Europeans are far more likely to look for specialists instead of generalists when it comes to purchasing, which is another reason why pushy tactics do not work. A typical European will buy bread at a bakery, fruits and veggies from a greengrocer, and meat from a butcher. In contrast, Americans are far more likely to stop by a Whole Foods grocery store and buy everything at once. Obviously, quality control is much more challenging when you have to be a generalist, but many people are happy to get a deal.

This mentality extends beyond simple consumer goods; Europeans nations have long-term approaches to reputations and relationships that affect the premium markets. An Englishman may not like the French, but he will respect French wine for its quality. Americans also hold onto most of the same reputations (Swiss chocolate, Italian leather, and French wine are luxury items in the US), but they are not held as deeply, and they are rarely more important than price. So, the pushy tactics still work in the US, and I have seen many doors close because of similar tactics in Europe.

Contractors versus Employees: The right to hire and the right to fire

The use of contractors in Europe is far more widespread than it is in the United States. In the Euro Area, the percentage of contract workers is about 16%, whereas it is less than 4% in the United States. France, Italy, and Germany hover around the EU average, but Spain, Poland, and the Netherlands all have usage rates above 20%. One reason for this EU/US divide is that most American states do not have the types of protections for employees that European employees enjoy. These EU protections affect the critical areas of any employment contract, such as termination and paid leave. In fact, many states are referred to as “right to fire” states, where the employers have great flexibility in terminating their employees for virtually any reason. There are limitations and exceptions, of course (such as discrimination), but they are weak compared to typical European protections. Regarding paid leave, one of the easiest ways to distinguish American and European workers is by asking them about their amount of paid vacation; Europeans enjoy a minimum of four weeks per year, whereas Americans get only two.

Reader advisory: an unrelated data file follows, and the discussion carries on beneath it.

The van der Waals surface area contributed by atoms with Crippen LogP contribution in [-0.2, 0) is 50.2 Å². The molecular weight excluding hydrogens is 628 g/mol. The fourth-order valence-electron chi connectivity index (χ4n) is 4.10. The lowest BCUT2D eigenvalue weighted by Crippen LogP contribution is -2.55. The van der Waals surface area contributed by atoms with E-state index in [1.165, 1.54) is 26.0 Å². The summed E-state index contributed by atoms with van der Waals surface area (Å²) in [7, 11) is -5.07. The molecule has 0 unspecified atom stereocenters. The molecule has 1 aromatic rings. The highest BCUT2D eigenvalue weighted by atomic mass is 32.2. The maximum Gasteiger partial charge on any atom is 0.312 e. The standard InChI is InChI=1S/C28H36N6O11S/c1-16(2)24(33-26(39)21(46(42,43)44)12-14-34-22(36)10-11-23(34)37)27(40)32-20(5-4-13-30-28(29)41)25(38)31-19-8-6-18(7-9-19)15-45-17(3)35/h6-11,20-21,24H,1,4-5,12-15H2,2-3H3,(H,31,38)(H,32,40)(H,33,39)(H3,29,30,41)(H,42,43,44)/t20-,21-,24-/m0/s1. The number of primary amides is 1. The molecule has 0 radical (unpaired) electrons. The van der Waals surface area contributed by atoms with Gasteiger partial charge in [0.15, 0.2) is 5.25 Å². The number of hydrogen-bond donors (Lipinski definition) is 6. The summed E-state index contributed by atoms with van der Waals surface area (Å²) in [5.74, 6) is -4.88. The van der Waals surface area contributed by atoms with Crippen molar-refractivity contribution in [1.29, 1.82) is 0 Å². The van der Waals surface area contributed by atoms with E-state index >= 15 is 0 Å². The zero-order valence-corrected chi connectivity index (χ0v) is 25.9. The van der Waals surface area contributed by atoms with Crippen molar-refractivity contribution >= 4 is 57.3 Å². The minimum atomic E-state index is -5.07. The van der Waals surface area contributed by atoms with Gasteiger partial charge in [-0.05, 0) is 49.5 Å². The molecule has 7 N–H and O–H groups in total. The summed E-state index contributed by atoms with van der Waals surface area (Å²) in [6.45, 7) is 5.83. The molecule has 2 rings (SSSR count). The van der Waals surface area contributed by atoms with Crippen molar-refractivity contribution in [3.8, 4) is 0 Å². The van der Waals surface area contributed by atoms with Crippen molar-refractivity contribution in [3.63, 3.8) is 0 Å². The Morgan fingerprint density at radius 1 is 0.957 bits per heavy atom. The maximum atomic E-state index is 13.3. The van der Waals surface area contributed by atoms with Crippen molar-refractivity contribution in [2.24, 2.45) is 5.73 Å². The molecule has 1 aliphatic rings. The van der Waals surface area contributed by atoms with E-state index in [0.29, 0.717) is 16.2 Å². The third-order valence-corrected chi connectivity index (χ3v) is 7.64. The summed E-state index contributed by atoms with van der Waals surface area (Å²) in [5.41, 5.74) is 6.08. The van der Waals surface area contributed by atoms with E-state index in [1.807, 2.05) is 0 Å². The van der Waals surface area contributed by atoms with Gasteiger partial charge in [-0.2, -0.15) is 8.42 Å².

What can frustrate businesses in Europe is the fact that workers seem to have too many protections. When employees are under-performing in the United States, it is generally much easier to fire them. But these protections, although good for European employees, have increased the use of contractors. Contractors do not enjoy most of the benefits of employees, and termination is generally governed by the contract or a statutory default in lieu of a contract. European employee protections have undermined their original purpose. By protecting employees, companies are refusing to make more people employees. Conversely, because Americans have not given employees as many protections; however, companies are less incentivised to hire contractors. Instead, they are far more willing to hire someone that can be valuable to the company long-term.

The Ex-pat Advantage

I have the luxury of viewing everything as an outsider. As someone who grew up in America, I cannot help but look at Europe from the American perspective. But after acclimating myself to the European market, I have enough distance and time now to look at America from the European perspective. Business is business, sure, but the way people go about their business has enormous impacts on everyday life. The question, then, is whether the US and Europe will come together or diverge.